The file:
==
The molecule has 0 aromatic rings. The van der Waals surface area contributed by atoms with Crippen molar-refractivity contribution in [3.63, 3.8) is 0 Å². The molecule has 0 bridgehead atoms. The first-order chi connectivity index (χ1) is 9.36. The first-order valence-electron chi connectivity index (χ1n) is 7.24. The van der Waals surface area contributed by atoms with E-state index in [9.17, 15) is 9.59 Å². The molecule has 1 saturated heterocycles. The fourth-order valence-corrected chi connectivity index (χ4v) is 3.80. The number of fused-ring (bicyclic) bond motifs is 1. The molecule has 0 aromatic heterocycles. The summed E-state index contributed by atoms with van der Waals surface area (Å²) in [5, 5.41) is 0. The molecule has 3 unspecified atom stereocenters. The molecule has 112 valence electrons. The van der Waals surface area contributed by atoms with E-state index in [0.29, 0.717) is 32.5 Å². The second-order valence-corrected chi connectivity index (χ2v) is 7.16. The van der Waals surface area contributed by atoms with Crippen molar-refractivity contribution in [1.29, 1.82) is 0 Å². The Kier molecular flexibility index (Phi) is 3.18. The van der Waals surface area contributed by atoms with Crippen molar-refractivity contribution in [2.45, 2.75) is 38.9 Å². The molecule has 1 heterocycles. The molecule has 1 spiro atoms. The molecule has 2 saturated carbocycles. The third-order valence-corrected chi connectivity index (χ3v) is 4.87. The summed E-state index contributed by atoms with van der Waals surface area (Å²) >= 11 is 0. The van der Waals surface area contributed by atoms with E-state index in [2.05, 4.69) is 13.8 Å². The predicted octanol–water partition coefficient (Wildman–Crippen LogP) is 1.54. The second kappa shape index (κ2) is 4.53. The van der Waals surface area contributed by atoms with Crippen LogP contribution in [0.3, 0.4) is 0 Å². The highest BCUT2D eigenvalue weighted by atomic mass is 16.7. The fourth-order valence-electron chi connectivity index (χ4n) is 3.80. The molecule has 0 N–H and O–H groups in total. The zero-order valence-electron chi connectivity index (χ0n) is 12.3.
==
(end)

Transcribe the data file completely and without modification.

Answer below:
The molecule has 0 aromatic rings. The van der Waals surface area contributed by atoms with Crippen molar-refractivity contribution in [3.63, 3.8) is 0 Å². The molecule has 0 bridgehead atoms. The first-order chi connectivity index (χ1) is 9.36. The first-order valence-electron chi connectivity index (χ1n) is 7.24. The van der Waals surface area contributed by atoms with E-state index in [9.17, 15) is 9.59 Å². The molecule has 1 saturated heterocycles. The fourth-order valence-corrected chi connectivity index (χ4v) is 3.80. The number of fused-ring (bicyclic) bond motifs is 1. The molecule has 0 aromatic heterocycles. The summed E-state index contributed by atoms with van der Waals surface area (Å²) in [5, 5.41) is 0. The molecule has 3 unspecified atom stereocenters. The molecule has 112 valence electrons. The van der Waals surface area contributed by atoms with E-state index in [0.29, 0.717) is 32.5 Å². The second-order valence-corrected chi connectivity index (χ2v) is 7.16. The van der Waals surface area contributed by atoms with Crippen molar-refractivity contribution in [1.29, 1.82) is 0 Å². The Kier molecular flexibility index (Phi) is 3.18. The van der Waals surface area contributed by atoms with Crippen molar-refractivity contribution in [2.45, 2.75) is 38.9 Å². The molecule has 1 heterocycles. The molecule has 1 spiro atoms. The molecule has 2 saturated carbocycles. The third-order valence-corrected chi connectivity index (χ3v) is 4.87. The summed E-state index contributed by atoms with van der Waals surface area (Å²) >= 11 is 0. The van der Waals surface area contributed by atoms with E-state index in [2.05, 4.69) is 13.8 Å². The predicted octanol–water partition coefficient (Wildman–Crippen LogP) is 1.54. The second kappa shape index (κ2) is 4.53. The van der Waals surface area contributed by atoms with Crippen LogP contribution in [0.3, 0.4) is 0 Å². The highest BCUT2D eigenvalue weighted by atomic mass is 16.7. The fourth-order valence-electron chi connectivity index (χ4n) is 3.80. The molecule has 0 N–H and O–H groups in total. The zero-order valence-electron chi connectivity index (χ0n) is 12.3.